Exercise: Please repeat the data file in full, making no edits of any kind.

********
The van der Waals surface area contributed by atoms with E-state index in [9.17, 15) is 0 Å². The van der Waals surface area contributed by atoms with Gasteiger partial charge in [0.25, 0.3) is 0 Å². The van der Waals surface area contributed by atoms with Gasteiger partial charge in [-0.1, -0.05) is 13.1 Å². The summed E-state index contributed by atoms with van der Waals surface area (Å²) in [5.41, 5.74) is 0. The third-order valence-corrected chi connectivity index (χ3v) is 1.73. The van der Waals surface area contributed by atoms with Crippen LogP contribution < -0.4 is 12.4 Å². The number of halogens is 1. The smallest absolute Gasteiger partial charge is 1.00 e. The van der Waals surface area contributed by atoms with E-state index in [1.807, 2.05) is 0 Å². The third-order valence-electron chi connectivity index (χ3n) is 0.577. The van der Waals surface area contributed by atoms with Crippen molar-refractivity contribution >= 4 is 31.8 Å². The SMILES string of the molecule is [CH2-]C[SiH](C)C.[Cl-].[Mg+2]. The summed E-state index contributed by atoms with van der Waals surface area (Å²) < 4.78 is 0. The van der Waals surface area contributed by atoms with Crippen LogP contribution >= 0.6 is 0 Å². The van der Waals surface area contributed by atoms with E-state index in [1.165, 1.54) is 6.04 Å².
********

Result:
The van der Waals surface area contributed by atoms with E-state index in [9.17, 15) is 0 Å². The van der Waals surface area contributed by atoms with Gasteiger partial charge in [0.25, 0.3) is 0 Å². The van der Waals surface area contributed by atoms with Gasteiger partial charge in [-0.1, -0.05) is 13.1 Å². The summed E-state index contributed by atoms with van der Waals surface area (Å²) in [5.41, 5.74) is 0. The third-order valence-corrected chi connectivity index (χ3v) is 1.73. The van der Waals surface area contributed by atoms with Crippen LogP contribution < -0.4 is 12.4 Å². The number of halogens is 1. The smallest absolute Gasteiger partial charge is 1.00 e. The van der Waals surface area contributed by atoms with E-state index in [1.807, 2.05) is 0 Å². The third-order valence-electron chi connectivity index (χ3n) is 0.577. The van der Waals surface area contributed by atoms with Crippen molar-refractivity contribution >= 4 is 31.8 Å². The SMILES string of the molecule is [CH2-]C[SiH](C)C.[Cl-].[Mg+2]. The summed E-state index contributed by atoms with van der Waals surface area (Å²) < 4.78 is 0. The van der Waals surface area contributed by atoms with Crippen LogP contribution >= 0.6 is 0 Å². The van der Waals surface area contributed by atoms with E-state index in [1.165, 1.54) is 6.04 Å².